cursor = conn.cursor()
        cursor.execute('SELECT word, occurrence_count FROM words_count ORDER BY occurrence_count DESC')
        #column_names = [d[0] for d in cursor.description] # extract column names
        for row in cursor:
        return arr
        print("Unexpected error:", sys.exc_info()[0])

#plot data onto the bar chart
def plotWords(url):
    data = wordsOutput()
    N = len(data)
    x = np.arange(1, N+1)
    y = [num for (s, num) in data]
    labels = [s for (s, num) in data]
    width = 0.7
    plt.bar(x, y, width, color="r")
    plt.title('Word Occurrence Frequency For '"'{}'"' Wiki Page'.format(url.split("/wiki/")[1].strip().replace("_", " ")))
    plt.xticks(x + width/2.0, labels)

#run from here!
if __name__ == '__main__':

Below is a short footage depicting script execution in PyScripter (hence prompt boxes rather than command line input) and final graph output. You can fetch the complete script from my Skydrive folder HERE and customize it enable web page scraping for websites other than Wikipedia with little changes required.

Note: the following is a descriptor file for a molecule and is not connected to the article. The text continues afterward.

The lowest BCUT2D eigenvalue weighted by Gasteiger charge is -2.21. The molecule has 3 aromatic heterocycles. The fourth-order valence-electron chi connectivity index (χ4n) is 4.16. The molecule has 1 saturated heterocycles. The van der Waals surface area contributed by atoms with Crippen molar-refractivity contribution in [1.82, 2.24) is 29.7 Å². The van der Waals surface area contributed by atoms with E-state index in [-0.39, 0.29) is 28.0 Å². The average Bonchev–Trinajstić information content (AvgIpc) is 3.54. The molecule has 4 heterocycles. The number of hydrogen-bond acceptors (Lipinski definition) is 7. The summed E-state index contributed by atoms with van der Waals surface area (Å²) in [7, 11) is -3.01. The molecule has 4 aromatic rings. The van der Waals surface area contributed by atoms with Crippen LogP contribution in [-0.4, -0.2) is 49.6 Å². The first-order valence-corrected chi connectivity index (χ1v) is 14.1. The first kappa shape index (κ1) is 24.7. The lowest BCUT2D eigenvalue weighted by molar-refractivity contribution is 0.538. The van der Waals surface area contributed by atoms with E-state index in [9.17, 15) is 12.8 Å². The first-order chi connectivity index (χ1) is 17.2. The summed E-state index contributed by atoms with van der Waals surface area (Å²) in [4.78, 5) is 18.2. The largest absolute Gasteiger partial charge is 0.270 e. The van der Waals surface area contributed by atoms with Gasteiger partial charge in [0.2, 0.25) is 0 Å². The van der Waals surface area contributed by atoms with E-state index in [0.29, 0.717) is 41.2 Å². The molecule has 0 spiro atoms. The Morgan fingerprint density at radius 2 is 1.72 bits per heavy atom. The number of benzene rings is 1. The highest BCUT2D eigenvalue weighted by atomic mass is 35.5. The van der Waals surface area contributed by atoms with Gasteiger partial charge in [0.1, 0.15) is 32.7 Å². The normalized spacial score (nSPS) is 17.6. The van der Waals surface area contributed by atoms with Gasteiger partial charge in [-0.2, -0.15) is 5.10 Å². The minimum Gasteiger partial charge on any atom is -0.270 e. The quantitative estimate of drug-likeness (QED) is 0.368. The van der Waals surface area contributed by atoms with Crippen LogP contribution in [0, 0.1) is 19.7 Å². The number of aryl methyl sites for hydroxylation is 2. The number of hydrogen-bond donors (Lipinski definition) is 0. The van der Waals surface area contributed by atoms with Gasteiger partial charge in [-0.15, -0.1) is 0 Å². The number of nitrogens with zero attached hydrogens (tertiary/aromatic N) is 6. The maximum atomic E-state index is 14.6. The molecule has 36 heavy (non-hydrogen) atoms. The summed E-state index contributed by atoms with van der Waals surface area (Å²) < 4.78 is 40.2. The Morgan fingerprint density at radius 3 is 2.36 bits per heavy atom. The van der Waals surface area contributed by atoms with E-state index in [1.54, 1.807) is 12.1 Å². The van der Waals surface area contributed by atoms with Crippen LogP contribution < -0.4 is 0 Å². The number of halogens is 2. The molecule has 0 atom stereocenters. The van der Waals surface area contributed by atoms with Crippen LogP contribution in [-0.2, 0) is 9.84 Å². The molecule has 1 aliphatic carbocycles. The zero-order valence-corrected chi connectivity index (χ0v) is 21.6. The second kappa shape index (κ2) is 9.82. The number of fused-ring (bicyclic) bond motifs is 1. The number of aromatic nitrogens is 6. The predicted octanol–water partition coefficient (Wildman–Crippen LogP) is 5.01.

So there you go, a fairly easy way of scraping Wikipedia pages to compute words frequency and displaying the results on a bar chart using Python in conjunction with a few third-party modules. Enjoy playing around with web scraping and words counting and if you found this post useful (or otherwise), please leave me a comment.


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This entry was posted on Thursday, February 6th, 2014 at 1:29 am and is filed under How To's, Programming, Visualisation. You can follow any responses to this entry through the RSS 2.0 feed. You can leave a response, or trackback from your own site.

One Response to “Web Scraping With Python – Wikipedia Words Frequency Analysis Using Matplotlib”